Brazil v Chile - Jonathan Wilson's Tactical Preview


Brazil have no injuries or suspensions, but it seems probable that Fernandinho will come in for Paulinho at the back of midfield. The Man City man replaced his Spurs counterpart at half-time in the win over Cameroon and Brazil became far more fluent as a result. Paulinho then congratulated the City midfielder for his performance - even if that was forced, it showed the strength of the bonds Luiz Felipe Scolari has formed in this squad. Chile still have doubts over Arturo Vidal, who has been struggling all tournament with a knee injury, but the indications are that the Juventus midfielder will start even if he's unlikely to last 90 minutes.


The positives are that Neymar has scored four times in this tournament and has generally handled the extraordinary expectation with good humour and calm, but there is perhaps a sense that Brazil are over-reliant on him. Against Croatia, it felt every attack had to go through him, while Mexico showed that if Neymar can be shut down, Brazil are a far lesser force. If Neymar plays centrally, as he has done so far, he will face the heartbeat of Chile's pressing, Marcelo Diaz, who has had a superb tournament so far. If Diaz can stifle Neymar, then the focus of Brazil's creativity will shift to Oscar on the left.


Chile have beaten Brazil only eight times in 70 meetings. In the past 20 years, they've played Brazil 16 times and won just once: in a World Cup qualifier at home in 2000. At the last World Cup, having impressed in the group stage, they came up against Brazil in the last 16 and capitulated, losing 3-0. That’s the other notable thing about Chile’s results against Brazil: there are a number of big losses in there - a 6-0, a 5-0, two 4-0s, a 4-1 and four 3-0s in the past two decades. They seem to have a psychological issue against the continent's most illustrious sides, something their coach, Jorge Sampaoli, has self-consciously attempted to tackle.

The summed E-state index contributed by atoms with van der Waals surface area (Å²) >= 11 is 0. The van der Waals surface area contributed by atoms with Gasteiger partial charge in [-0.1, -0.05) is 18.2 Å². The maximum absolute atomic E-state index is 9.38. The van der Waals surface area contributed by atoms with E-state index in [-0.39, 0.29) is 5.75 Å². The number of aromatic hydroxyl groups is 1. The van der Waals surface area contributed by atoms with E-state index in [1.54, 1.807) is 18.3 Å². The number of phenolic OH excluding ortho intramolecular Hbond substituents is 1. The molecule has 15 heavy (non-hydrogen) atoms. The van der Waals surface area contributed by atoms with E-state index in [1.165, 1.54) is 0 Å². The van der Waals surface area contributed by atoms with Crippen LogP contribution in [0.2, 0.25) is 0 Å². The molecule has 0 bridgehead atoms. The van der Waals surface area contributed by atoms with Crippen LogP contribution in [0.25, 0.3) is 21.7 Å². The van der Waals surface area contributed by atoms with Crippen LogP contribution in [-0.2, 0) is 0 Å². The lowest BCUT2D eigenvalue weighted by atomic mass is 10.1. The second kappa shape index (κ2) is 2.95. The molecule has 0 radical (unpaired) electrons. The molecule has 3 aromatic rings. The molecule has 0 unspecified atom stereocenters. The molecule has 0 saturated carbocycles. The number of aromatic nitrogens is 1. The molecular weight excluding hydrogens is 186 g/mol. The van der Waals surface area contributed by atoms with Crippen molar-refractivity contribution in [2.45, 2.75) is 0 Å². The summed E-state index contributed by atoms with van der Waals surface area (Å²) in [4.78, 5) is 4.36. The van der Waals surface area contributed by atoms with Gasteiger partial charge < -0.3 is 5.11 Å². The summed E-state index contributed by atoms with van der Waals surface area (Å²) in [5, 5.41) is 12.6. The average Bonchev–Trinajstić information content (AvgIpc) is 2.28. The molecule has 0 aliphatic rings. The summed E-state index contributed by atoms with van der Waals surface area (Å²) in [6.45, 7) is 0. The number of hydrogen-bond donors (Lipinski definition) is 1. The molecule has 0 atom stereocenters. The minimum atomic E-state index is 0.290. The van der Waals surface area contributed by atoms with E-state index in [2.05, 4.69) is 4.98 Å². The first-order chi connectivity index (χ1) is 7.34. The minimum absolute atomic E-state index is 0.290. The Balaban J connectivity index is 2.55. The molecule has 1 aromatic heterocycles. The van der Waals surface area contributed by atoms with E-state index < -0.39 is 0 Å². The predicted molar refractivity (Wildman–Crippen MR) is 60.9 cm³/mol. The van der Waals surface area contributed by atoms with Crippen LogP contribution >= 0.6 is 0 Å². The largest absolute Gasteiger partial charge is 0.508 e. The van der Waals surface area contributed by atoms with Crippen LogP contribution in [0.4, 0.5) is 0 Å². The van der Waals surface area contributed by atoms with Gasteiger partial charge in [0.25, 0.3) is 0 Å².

“We will not change how we play,” he said before the tournament. “We will not allow ourselves to be modified by our opponents. We have to want it more than opponents, to surpass them in spirit. We will go mano a mano against anyone.” His pre-tournament programme included friendlies against Spain, Brazil, England and Germany, as though he wanted to convince his side, his “little rebels” as he puts it, that they could compete with the traditional powers. 

Last April, locals in Belo Horizonte, where today's game will be played, jeered Brazil as they were held 2-2 by Chile. In November, in Toronto, Brazil beat Chile 2-1, but there was no sense of fear. The aggression of Sampaoli's approach doesn't allow it.


A lot of teams who play with three at the back run the risk of lacking attacking width as they pack the centre and rely on the wing-backs to patrol the flanks. That doesn't apply to Chile, though, because their front two, Eduardo Vargas and Alexis Sanchez, naturally pull wide, creating space for - probably - Vidal to drive into. That is a particular concern for Brazil given both how vulnerable the centre of their defence has looked when forwards have run at it, and the fact that their greatest weakness is probably that space behind the full-backs when Dani Alves and Marcelo drive forwards. Chile have the weapons to expose Brazil here.


Brazil's centre-forward, Fred, has come in for a huge amount of criticism - and was unfortunate that when he did finally score, against Cameroon, television footage suggested he was offside, drawing a line from the last defender rather than the ball, which Fred was behind and thus onside. It's true he has not had a distinguished World Cup so far, but he does offer a muscular option if Chile's pressing prevents Brazil playing neatly through the middle in this match. Furthermore, his aerial is likely to exploit Chile's lack of height at the back. At 5.50 to score first, backing him could prove good value.


Chile are unlikely to freeze as they did against Brazil in South Africa, and will offer a severe test to the hosts, who, although they have scored seven goals, haven't really clicked as yet. That said, I believe we're in for a fascinating match in which the real flair and fortitude of Scolari's side will come to the fore.

Back Brazil 2-1 at odds of 8.00

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